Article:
It’s not a coincidence. Jack Ciattarelli Is Against Higher Taxes on Cigarettes. Because His Top Advisor is Big Tobacco Lobbyist Dale Florio.
Insider deals and favoring the special interests. It’s just more of the same old, failed Trenton politics.
In his annual budget address to the State Legislature, Governor Phil Murphy outlined plans to invest significant new resources in priorities ranging from property tax relief to public school funding to increased support for NJ TRANSIT, and much more. In order to fund these important programs the Governor has called for the restoration of the millionaire’s tax, asking the very wealthy to pay an additional two cents on every dollar they make over $1 million per year, as well as increased taxes on gun purchases, opioide manufactures and large companies that don’t provide health insurance to their employees.
One other proposal from Governor Murphy sparked an immediate rebuke from Trenton insider politician and Republican gubernatorial candidate Jack Ciattarelli — higher taxes on cigarette purchases. Governor Murphy is calling for the state’s cigarette taxes to be brought in line with those in New York State and other parts of the Northeast, which will raise $218 million in new revenue dedicated to anti-smoking programs, lead remediation and other popular initiatives.
Apparently that didn’t sit well with Ciattarelli, who told the New Jersey Globe: “Sky-rocketing taxes on cigarettes exploits and punishes the most marginalized members of the community, including those on the lowest rungs of our economic ladder.”
While Ciattarelli wants you to think his opposition to higher cigarette taxes has to do with his concern for lower income residents, there is another reason why he might be against the plan: the influence of his longtime supporter and advisor Dale Florio, a top lobbyist for Big Tobacco.
Who is Dale Florio? A longtime Republican operative and confidant to GOP elected officials who founded Princeton Public Affairs, the biggest lobbying firm in the state with over $9 million in billings in 2018. In fact, Florio was the second highest paid lobbyist in New Jersey last year, raking in over $650,000 from his clients.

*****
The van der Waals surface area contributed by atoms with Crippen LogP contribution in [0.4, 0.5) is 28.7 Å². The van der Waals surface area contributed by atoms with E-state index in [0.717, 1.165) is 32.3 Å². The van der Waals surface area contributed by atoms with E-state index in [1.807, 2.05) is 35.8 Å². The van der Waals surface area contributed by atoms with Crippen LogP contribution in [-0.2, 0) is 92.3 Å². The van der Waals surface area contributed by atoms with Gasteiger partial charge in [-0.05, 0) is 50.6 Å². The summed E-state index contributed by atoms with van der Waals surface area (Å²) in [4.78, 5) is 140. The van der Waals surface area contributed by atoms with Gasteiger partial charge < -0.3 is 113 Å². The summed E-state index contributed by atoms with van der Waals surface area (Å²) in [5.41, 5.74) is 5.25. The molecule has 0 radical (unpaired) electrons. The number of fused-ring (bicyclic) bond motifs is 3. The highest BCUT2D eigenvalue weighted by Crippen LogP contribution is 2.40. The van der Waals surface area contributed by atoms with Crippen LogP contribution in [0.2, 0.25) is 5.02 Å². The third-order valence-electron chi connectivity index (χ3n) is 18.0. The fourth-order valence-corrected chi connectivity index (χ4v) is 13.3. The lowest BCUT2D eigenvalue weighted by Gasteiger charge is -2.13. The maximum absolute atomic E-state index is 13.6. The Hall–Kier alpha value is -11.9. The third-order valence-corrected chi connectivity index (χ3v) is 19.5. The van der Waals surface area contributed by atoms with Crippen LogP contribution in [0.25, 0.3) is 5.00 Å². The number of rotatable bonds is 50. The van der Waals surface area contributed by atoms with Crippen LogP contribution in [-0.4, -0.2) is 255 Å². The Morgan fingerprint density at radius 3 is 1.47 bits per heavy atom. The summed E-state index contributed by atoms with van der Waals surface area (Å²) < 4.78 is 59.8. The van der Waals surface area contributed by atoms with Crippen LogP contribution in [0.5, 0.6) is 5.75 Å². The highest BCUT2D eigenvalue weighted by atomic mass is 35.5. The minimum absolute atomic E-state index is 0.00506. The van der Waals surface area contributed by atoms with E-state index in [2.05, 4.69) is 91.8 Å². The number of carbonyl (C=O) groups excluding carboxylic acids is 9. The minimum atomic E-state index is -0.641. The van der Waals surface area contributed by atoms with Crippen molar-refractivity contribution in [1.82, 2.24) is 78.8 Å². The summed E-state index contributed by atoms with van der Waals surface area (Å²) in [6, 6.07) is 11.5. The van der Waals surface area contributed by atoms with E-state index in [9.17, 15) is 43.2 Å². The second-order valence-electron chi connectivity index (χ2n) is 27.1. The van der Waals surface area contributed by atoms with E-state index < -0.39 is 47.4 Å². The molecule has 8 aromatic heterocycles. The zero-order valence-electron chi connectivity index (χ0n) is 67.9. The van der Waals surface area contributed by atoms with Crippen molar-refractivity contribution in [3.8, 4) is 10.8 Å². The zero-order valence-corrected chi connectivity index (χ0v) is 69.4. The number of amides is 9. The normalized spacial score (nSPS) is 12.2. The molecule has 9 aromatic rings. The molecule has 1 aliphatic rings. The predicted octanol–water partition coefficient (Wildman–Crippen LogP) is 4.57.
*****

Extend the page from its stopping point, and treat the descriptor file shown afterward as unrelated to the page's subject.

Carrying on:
Florio is well known as one of Ciattarelli’s most ardent supporters. He endorsed Ciattarelli when he unsuccessfully ran for Governor in 2017, and has more recently been described by InsiderNJ columnist Alan Steinberg as one of the candidate’s top advisors.
But before founding his lobbying firm, Florio had a different career — he worked directly for Big Tobacco giant Philip Morris, helping the cigarette company fight against efforts to protect people from the dangerous effects of smoking. According to his bio: “Prior to founding Princeton Public Affairs Group in 1987, Mr. Florio managed the nationwide Philip Morris state and local government affairs program. He developed and implemented the company’s public affairs strategy, grassroots effort, and political contributions program.”
Florio has continued to represent the interests of cigarette companies against public health, working with Chris Christie to defeat a plan to increase the age limit to buy tobacco to 21 in 2016 and showering Republican lawmakers and committees with hundreds of thousands of dollars in campaign contributions from Big Tobacco. According to annual lobbying disclosures, Philip Morris parent company Altria paid Florio’s firm $130,000 in 2018, the most recent year that disclosures are currently available.
When you hear Jack Ciattarelli attack Governor Murphy’s plans to fight back against smoking, remember who is advising him — Big Tobacco’s lobbyist in Trenton. It’s just another example of Ciattarelli putting big corporations and the special interests ahead of middle class New Jersey families.